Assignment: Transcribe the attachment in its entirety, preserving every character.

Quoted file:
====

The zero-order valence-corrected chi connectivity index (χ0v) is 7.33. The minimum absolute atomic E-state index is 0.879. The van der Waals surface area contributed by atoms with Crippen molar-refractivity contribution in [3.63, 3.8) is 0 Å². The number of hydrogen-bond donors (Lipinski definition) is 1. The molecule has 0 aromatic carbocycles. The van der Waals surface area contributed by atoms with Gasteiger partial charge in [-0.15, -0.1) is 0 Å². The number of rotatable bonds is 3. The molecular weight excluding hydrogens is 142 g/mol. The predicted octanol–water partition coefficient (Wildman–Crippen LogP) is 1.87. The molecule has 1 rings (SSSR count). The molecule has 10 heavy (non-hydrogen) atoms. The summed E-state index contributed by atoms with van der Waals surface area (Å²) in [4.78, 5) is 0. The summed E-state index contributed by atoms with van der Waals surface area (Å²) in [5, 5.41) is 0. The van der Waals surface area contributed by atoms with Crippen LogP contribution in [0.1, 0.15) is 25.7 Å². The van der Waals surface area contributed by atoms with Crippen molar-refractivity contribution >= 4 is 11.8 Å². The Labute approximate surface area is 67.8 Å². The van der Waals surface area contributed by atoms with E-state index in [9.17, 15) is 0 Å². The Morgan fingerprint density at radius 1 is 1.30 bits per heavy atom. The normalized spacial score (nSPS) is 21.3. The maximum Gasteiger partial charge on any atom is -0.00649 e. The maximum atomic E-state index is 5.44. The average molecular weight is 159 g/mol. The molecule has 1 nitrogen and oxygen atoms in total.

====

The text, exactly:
The zero-order valence-corrected chi connectivity index (χ0v) is 7.33. The minimum absolute atomic E-state index is 0.879. The van der Waals surface area contributed by atoms with Crippen molar-refractivity contribution in [3.63, 3.8) is 0 Å². The number of hydrogen-bond donors (Lipinski definition) is 1. The molecule has 0 aromatic carbocycles. The van der Waals surface area contributed by atoms with Gasteiger partial charge in [-0.15, -0.1) is 0 Å². The number of rotatable bonds is 3. The molecular weight excluding hydrogens is 142 g/mol. The predicted octanol–water partition coefficient (Wildman–Crippen LogP) is 1.87. The molecule has 1 rings (SSSR count). The molecule has 10 heavy (non-hydrogen) atoms. The summed E-state index contributed by atoms with van der Waals surface area (Å²) in [4.78, 5) is 0. The summed E-state index contributed by atoms with van der Waals surface area (Å²) in [5, 5.41) is 0. The van der Waals surface area contributed by atoms with Crippen LogP contribution in [0.1, 0.15) is 25.7 Å². The van der Waals surface area contributed by atoms with Crippen molar-refractivity contribution >= 4 is 11.8 Å². The Labute approximate surface area is 67.8 Å². The van der Waals surface area contributed by atoms with E-state index in [9.17, 15) is 0 Å². The Morgan fingerprint density at radius 1 is 1.30 bits per heavy atom. The normalized spacial score (nSPS) is 21.3. The maximum Gasteiger partial charge on any atom is -0.00649 e. The maximum atomic E-state index is 5.44. The average molecular weight is 159 g/mol. The molecule has 1 nitrogen and oxygen atoms in total.